by PuckStopsHere on 06/28/14 at 02:54 PM ET
The Vancouver Canucks have been the most active team making trades at the NHL Entry Draft. They sent Ryan Kesler and a 2015 third round draft pick to Anaheim for Nick Bonino, Luca Sbisa and Anaheim's draft picks 24th and 85th overall in this year's draft. They then traded the 85th pick to the New York Rangers for Derek Dorsett. Next they traded Jason Garrison and Jeff Costello to the Tampa Bay Lightning for the 50th pick in the draft. Today they have traded that 50th overall pick to Los Angeles for Linden Vey. When all is said and done, by far the best player moved is Ryan Kesler. The best defenceman moved is Jason Garrison. The Canucks have not picked up a core player. They may hope that one may develop from the players acquired but there are no promises.
Vancouver was a top contending team that went to the Stanley Cup finals in 2011. Many of their core players are beginning to age. They had a lost season under John Tortorella where they missed playoffs. In the past year they have given up both of their top flight goaltenders in Cory Schneider and Roberto Luongo in trades without bringing back a core player in return. Is this a team that should be rebuilding? How effective is a deep rebuild in today's NHL?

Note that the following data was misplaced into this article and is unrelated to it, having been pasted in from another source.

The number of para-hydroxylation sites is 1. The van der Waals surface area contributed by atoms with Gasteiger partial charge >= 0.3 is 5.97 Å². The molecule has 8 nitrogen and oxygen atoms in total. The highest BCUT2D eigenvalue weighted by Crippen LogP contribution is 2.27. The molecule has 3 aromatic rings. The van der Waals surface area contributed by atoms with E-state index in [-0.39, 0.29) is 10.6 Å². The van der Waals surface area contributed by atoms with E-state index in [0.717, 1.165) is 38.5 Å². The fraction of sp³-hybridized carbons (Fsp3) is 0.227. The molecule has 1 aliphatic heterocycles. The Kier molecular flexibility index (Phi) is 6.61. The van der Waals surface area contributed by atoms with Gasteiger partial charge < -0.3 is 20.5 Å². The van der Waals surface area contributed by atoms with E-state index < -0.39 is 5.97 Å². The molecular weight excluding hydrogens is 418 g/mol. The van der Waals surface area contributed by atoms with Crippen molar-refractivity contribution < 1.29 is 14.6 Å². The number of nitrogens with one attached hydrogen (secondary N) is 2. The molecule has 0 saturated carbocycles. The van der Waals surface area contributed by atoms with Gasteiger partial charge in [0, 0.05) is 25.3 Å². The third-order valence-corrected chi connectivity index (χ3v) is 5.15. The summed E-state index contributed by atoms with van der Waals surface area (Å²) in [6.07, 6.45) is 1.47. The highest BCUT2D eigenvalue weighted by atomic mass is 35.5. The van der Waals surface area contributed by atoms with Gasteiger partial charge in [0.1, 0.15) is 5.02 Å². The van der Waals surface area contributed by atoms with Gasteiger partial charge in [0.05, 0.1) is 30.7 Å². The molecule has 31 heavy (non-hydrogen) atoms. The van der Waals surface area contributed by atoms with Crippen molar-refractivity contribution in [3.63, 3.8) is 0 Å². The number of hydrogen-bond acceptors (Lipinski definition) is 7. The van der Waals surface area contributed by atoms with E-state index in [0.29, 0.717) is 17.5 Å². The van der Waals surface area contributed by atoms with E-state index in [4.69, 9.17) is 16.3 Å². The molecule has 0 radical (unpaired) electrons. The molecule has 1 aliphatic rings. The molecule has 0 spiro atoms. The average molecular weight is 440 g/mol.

I think that the Canucks are a strong enough team that they could be a solid playoff team if they add the right goaltender this summer. It doesn't look like that is the path that Jim Benning is choosing.
The problem with rebuilding in today's NHL is the salary floor. You cannot ice an inexperienced young team and make the salary floor. You will have to have many of your roster spots devoted to older players with larger salaries who do not belong on a rebuilding team. This limits the amount of ice time that can be given to these younger players. There is no clear example of a team that has rebuilt in that method in the salary capped era. The Edmonton Oilers are an example of a team that is perennially trying that route and failing. It isn't a route any team should willingly take.
The Vancouver Canucks are clearly worse off for the trades that they made. They will be a weaker team next year. The hope is that things will work out in the future but that is far from certain. All that is clear is the Canucks are a weaker team today. Jim Benning has made his mark on the Vancouver Canucks and I am underwhelmed.
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